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Sunday, April 9, 2017

New Bloc Québécois leader Martine Ouellet wants to break up Canada


Newly acclaimed Bloc Quebecois leader Martine Ouellet salutes supporters. (Paul Chiasson/Canadian Press)


The mid-1990s were an exciting time to be a pro-sovereignty Quebec politician.
The Parti Québécois had a majority government. An agonizingly close referendum took Quebec to the brink of independence. The Official Opposition in Ottawa was Lucien Bouchard's Bloc Québécois — a federal party committed to the sovereignty of Quebec and the breakup of Canada.



In 1993, Lucien Bouchard was sworn in as leader of Her Majesty's Loyal Opposition, after his fledgling Bloc Québécois won 54 seats in Quebec on a promise to fight for sovereignty. (CBC)
Two decades later, it's a different story. The Parti Québécois is back in the opposition benches. And the BQ vote collapsed in the 2011 election, crushed by the NDP's Orange Wave in Quebec. The BQ was reduced to four seats and lost official party status. The Bloc did win 10 seats in the 2015 federal election, but its share of the popular vote in Quebec dipped below 20 percent for the first time.

For a party that was once synonymous with popular, charismatic leaders like Bouchard and Duceppe, the Bloc has seemed adrift for the past six years. It has had six full-time and interim leaders since the 2011 election.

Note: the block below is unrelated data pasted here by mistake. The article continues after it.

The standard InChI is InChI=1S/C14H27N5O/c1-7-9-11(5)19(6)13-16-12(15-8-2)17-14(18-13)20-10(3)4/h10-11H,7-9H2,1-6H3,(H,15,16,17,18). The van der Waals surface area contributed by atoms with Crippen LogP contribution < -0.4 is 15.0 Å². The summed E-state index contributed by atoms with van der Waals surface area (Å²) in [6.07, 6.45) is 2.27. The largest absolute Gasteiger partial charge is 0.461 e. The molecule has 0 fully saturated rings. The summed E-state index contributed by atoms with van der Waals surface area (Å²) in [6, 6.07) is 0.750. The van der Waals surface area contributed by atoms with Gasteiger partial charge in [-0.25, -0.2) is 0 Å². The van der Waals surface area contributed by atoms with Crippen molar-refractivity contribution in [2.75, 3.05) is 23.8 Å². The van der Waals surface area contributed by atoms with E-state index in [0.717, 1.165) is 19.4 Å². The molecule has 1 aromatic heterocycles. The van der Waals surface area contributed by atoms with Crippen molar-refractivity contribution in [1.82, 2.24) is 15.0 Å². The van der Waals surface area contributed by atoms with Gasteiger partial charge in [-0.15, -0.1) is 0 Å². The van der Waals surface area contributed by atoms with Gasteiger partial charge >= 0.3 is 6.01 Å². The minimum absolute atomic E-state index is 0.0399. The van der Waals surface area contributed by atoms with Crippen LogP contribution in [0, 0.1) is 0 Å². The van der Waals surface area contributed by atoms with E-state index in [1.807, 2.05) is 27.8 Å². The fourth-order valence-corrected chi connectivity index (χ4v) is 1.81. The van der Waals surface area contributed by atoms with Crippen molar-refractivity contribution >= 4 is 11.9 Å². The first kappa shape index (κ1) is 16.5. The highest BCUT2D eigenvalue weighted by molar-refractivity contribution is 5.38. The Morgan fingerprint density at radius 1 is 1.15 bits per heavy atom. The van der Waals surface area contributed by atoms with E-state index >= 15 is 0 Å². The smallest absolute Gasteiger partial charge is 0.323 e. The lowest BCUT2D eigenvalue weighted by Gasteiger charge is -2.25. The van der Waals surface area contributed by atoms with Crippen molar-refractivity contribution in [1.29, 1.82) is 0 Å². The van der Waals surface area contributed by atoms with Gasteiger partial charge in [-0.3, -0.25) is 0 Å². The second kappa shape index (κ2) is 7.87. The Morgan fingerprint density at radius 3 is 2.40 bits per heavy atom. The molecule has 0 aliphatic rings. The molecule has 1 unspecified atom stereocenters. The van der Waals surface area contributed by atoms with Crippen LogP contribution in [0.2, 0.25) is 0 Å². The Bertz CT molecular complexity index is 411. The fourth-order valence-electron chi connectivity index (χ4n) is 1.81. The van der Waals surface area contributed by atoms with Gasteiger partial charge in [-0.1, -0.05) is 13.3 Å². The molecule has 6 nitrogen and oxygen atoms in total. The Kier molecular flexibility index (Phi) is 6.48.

We'll be really good neighbours, but sharing the same fridge is not a great thing for us and the rest of Canada. We'd rather have our own place. - Martine Ouellet 
Forty-seven-year-old Martine Ouellet stepped into the void last month, becoming acclaimed as the new BQ leader … a job that had no other willing and eligible takers.

But while the BQ appears to many to be a spent force in Canadian politics — and even in Quebec politics — Ouellet insists the BQ "is not a dinosaur, it's a phoenix."

Martine Ouellet is a mother of two and a mechanical engineer by training, earning her degree at McGill University. She was first elected to Quebec's National Assembly in 2010 as a member of the Parti Quebecois and would become the PQ's Minister of Natural Resources in 2012. She currently sits as an independent in the National Assembly.

She spoke to guest host David Gutnick from Montreal.

Click 'listen' above to hear David Gutnick's interview with Martine Ouellet. 

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